While the aforementioned materials and substrates have benefited from anaerobic adhesives and sealants, they represent only a small percentage of the myriad of materials and substrates for which anaerobic adhesives and sealants could prove useful if sufficient cure and cure speed could be affected. Unfortunately, passive materials, such as aluminum, nickel, zinc, tin, oxide films, anodic coatings, stainless steel, ceramics, plastics, and the like, are free or essentially free of transition metal ions and, thus, are incapable of generating sufficient free radicals to effectuate cure of anaerobic adhesives and sealants, at least at a commercially viable rate. Whatever cure is found is too slow for most any application, industrially or to the consumer.
Thus, efforts were subsequently directed toward the use of primers and other surface pretreatments to treat one or both surfaces with an activator that, upon interaction with the peroxy initiator, readily brought about the generation of free radicals. For example, Malofsky (U.S. Pat. No. 3,855,040) describes various ferrocene moiety containing activators for anaerobic polymerization and, in use, employs them together with a strong acid in a two-part system. Toback et. al. (U.S. Pat. No. 3,591,438) describe reducing activators selected from sulfur-containing free radical accelerators, such as thioureas, and compounds containing an oxidizable transition metal, which are used in combination with the condensation product of an aldehyde and a primary or secondary amine as pretreatments and primers for anaerobic adhesives. Other two-part systems include those described in, e.g., Bich et. al.—U.S. Pat. No. 4,442,138; Lees—U.S. Pat. No. 3,658,624; Toback—U.S. Pat. No. 3,625,930; and Hauser et. al.—U.S. Pat. No. 3,970,505.
Such use of primers and pretreatments have proven successful, but have added another layer of costs and expense to the use of these systems, not only in materials costs but also in time, equipment, processing and applications costs. Since many primers and pretreatments employ solvent carriers, the selection and use of such solvents adds yet additional concerns, environmentally as well as with respect to its impact on the substrate itself. Furthermore, not all applications, from a processing or from a substrate standpoint, are all that amenable to the use and/or application of primers and/or pretreatments. For example, it may be impossible or difficult to limit the pretreatment to the intended bond interface. Furthermore, certain carriers or solvents may adversely affect the substrate and, hence, the ultimate bond strength or appearance thereof. Similarly, the failure to ensure complete coverage of the intended bond interface with the pretreatment may result in areas where no cure takes place and/or in the production of weak bonds which may fail altogether under use conditions.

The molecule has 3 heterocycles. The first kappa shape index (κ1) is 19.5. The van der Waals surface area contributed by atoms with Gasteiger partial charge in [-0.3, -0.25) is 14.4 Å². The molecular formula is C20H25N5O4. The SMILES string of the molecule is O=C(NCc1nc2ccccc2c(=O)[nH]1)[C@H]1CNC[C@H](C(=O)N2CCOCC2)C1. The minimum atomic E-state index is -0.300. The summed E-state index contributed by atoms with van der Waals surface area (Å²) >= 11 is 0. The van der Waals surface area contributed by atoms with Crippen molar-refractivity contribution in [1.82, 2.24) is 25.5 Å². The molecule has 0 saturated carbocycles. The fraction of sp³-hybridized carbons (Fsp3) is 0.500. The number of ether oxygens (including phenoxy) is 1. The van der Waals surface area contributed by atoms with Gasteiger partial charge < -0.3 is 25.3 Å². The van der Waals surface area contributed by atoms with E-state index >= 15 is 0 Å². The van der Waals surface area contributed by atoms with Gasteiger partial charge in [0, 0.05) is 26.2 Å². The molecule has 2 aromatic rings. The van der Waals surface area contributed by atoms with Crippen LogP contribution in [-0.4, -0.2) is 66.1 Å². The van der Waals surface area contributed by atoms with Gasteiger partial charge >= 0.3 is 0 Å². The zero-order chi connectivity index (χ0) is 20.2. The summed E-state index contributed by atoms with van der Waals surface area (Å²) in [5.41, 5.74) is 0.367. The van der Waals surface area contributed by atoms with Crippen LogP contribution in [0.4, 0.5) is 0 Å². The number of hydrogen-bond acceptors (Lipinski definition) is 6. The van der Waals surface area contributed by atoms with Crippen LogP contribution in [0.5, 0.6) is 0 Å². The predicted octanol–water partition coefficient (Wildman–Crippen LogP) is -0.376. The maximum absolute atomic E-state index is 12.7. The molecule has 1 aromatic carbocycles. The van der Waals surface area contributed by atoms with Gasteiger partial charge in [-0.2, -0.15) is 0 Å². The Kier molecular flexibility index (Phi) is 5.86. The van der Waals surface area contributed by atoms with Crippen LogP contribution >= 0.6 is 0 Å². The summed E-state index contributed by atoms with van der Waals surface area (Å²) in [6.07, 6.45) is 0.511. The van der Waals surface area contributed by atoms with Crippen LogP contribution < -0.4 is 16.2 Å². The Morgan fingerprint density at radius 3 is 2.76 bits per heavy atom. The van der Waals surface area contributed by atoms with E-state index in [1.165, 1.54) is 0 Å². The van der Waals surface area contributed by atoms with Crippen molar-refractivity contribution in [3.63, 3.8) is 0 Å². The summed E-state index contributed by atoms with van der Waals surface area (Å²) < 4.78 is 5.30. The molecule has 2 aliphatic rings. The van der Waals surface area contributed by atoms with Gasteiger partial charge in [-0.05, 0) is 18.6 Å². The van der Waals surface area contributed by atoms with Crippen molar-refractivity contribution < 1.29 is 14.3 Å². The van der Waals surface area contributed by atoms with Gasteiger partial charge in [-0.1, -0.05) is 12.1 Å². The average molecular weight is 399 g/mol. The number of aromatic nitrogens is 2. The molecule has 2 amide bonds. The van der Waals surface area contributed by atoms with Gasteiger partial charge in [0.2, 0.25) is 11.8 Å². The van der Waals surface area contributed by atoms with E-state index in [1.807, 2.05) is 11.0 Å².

Thus, despite decades of development and the lure of millions of dollars of new potential applications, there is still a need for a single package, storage stable, surface insensitive, anaerobic adhesive and sealant composition. In particular, there is a need and desire for such anaerobic curable adhesives and sealants that may be used on most any substrate without the need for primers or pretreatments. Similarly, there is a need and desire for such anaerobic adhesives and sealants that are capable of cure within a commercially reasonable period of time, preferably within twenty-four hours, and, more preferably, whose cure speed is substantially unchanged, irrespective of the substrate upon which they are used.
Additionally, with the growing concern from an environmental and toxicological standpoint of many amines, especially aromatic and tertiary amines, and imides, there is a growing need and desire for anaerobic adhesives and sealants that do not require the use of amine and/or imide accelerators and co-accelerators, especially aromatic or tertiary amines or sulfimides, such as saccharine, for effecting a commercially viable cure speed.
Surface insensitive, storage-stable, single-package liquid anaerobic adhesive and sealant compositions are provided containing one or more acrylic esters and, dispersed therein, an activation system for the polymerization or cure thereof: the activation system comprising a peroxide free radical initiator and a transition metal metallocene wherein at least one of the initiator or the metallocene is microencapsulated in a substantially initiator and metallocene impermeable polymer. Optionally, these compositions may also contain an acid having a pKa at room temperature of from about 1 to about 6. Furthermore, unlike conventional anaerobic compositions, these compositions are also preferably free of aromatic or tertiary amine and sulfimide accelerators and co-accelerators. Most preferably, they are free of any amine, including hydrazine, or imide accelerator or co-accelerators.